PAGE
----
The boy, no more than four, rose when the rooster crowed. If he did not wake up immediately, his younger brother would, and Ma would say, ‘See, Khoka, your younger brother can barely walk, and yet he is so eager to go to school.’ So little Khoka had made it a habit to talk to his pillow the night before, asking it to jerk him awake as soon as he heard the rooster, and there were days when the pillow, quite like Alladin’s genie, did so even earlier.

Ma was already up roasting a fistful of flattened rice on the iron griddle, the half burnt aroma of which filled the thatched house. God knows what time she woke up, or if she got a wink of sleep at all. Khoka had only seen her working, bustling around the house, in the kitchen, in the fields, milking the cows… But mothers are like that, he thought to himself.

He rubbed his eyes and tying his thin gamchha around his waist, went to the well to draw water for his morning bath. A bath was a must, regardless of the hour of the day – no one went to school without a bath. His teeth chattering, he lowered the metal bucket into the water, the loud clang against the wall, the only sound in the silent, cold, dark morning. Hands shaking under the weight, he poured all the water on his head, then darted in, as the sky turned a slow crimson.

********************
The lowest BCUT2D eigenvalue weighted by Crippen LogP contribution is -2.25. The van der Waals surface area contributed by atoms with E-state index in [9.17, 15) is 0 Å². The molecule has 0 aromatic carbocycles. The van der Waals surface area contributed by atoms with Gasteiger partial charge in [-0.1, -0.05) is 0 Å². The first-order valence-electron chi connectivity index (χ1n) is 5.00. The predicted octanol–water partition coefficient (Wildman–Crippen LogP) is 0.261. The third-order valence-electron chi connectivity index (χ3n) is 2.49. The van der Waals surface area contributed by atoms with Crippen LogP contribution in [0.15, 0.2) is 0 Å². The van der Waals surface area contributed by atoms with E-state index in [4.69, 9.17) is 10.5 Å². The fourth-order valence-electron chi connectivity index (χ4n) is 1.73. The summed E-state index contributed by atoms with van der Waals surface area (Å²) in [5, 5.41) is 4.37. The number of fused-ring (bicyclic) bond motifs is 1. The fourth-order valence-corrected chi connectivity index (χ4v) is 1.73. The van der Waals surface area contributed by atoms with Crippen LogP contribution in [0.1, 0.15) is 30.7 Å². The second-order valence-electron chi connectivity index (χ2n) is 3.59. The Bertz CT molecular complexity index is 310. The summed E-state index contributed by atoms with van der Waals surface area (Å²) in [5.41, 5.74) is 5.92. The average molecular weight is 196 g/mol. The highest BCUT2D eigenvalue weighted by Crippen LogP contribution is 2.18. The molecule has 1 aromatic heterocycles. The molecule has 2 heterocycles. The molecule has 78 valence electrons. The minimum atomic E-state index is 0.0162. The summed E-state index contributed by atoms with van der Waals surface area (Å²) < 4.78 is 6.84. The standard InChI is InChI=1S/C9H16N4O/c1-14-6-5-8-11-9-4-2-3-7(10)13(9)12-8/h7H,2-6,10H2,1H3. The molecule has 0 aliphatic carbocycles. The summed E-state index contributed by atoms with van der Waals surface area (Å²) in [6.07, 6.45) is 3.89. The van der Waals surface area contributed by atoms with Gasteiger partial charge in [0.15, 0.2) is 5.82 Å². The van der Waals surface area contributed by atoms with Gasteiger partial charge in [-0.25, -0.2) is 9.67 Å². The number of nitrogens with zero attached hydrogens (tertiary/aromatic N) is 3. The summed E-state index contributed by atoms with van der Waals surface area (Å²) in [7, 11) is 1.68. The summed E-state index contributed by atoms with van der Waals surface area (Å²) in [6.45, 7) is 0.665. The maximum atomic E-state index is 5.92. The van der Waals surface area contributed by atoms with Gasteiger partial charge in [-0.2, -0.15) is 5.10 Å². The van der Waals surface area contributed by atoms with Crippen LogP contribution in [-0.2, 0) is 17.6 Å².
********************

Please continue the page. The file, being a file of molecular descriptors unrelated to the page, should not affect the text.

As usual, Ma was waiting with his brass bowl of piping hot milk and some flattened rice soaked in it. Quietly, quickly, Khoka slurped it all up, picked up his cloth bag, and started his trek to school – alone.

This was his regular routine – the long march to the government primary school at Kulunga passing through a dense sal forest adjoining his village, Sagjor. He was the only child of his age to go to school; his neighbours – children of peasants, herdsmen – were the lucky ones who got to roam around the village aimlessly the whole day, following their parents, playing, going for a swim when they felt like. If only he had been as fortunate. Somehow he liked his walk, trudging through the jungles at that unearthly hour, the sound of his solitary footsteps on the dry bed of leaves, too early even for the birds to start chirping or crows to start cawing. He walked and walked and walked. It would take him at least two hours to get anywhere close to Kulunga, a good five to six kilometres away from his village.

Nakul Krishna in The Caravan

I bankrupted myself while writing Maximum City: Suketu Mehta Count on Urdu to have a word for it: shahr-i-ashob, lament for a city. Here is Mirza Muhammad Rafi Sauda, a poet from the eighteenth century:

How can I describe the desolation of Delhi? There is no house from which the jackal’s cry cannot be heard. … In the once-beautiful gardens where the nightingale sang his love songs to the rose, the grass grows waist-high around the fallen pillars and ruined arches. … Jahanabad, you never deserved this terrible fate, you who were once vibrant with life and hope, like the heart of a young lover.